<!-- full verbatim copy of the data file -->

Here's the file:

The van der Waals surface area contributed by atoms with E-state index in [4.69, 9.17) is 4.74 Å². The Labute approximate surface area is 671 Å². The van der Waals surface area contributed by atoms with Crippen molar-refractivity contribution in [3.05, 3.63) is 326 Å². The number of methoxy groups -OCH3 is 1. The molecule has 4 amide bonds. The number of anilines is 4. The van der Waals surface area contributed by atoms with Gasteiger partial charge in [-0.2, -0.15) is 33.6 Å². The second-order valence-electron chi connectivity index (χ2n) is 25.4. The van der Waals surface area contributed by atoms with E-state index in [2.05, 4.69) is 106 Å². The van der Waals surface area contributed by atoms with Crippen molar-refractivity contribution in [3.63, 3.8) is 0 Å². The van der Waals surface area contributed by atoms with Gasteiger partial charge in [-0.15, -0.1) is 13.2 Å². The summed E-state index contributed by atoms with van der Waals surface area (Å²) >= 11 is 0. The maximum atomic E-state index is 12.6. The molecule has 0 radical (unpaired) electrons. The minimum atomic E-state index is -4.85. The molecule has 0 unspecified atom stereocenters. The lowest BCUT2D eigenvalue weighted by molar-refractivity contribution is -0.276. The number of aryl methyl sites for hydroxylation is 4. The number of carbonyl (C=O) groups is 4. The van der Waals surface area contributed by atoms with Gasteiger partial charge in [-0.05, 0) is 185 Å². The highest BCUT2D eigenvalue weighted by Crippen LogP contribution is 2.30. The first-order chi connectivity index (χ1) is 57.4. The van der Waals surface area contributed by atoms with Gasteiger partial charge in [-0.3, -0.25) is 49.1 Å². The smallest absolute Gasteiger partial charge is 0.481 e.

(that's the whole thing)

The van der Waals surface area contributed by atoms with E-state index in [4.69, 9.17) is 4.74 Å². The Labute approximate surface area is 671 Å². The van der Waals surface area contributed by atoms with Crippen molar-refractivity contribution in [3.05, 3.63) is 326 Å². The number of methoxy groups -OCH3 is 1. The molecule has 4 amide bonds. The number of anilines is 4. The van der Waals surface area contributed by atoms with Gasteiger partial charge in [-0.2, -0.15) is 33.6 Å². The second-order valence-electron chi connectivity index (χ2n) is 25.4. The van der Waals surface area contributed by atoms with E-state index in [2.05, 4.69) is 106 Å². The van der Waals surface area contributed by atoms with Crippen molar-refractivity contribution in [3.63, 3.8) is 0 Å². The van der Waals surface area contributed by atoms with Gasteiger partial charge in [-0.15, -0.1) is 13.2 Å². The summed E-state index contributed by atoms with van der Waals surface area (Å²) >= 11 is 0. The maximum atomic E-state index is 12.6. The molecule has 0 radical (unpaired) electrons. The minimum atomic E-state index is -4.85. The molecule has 0 unspecified atom stereocenters. The lowest BCUT2D eigenvalue weighted by molar-refractivity contribution is -0.276. The number of aryl methyl sites for hydroxylation is 4. The number of carbonyl (C=O) groups is 4. The van der Waals surface area contributed by atoms with Gasteiger partial charge in [-0.05, 0) is 185 Å². The highest BCUT2D eigenvalue weighted by Crippen LogP contribution is 2.30. The first-order chi connectivity index (χ1) is 57.4. The van der Waals surface area contributed by atoms with Gasteiger partial charge in [-0.3, -0.25) is 49.1 Å². The smallest absolute Gasteiger partial charge is 0.481 e.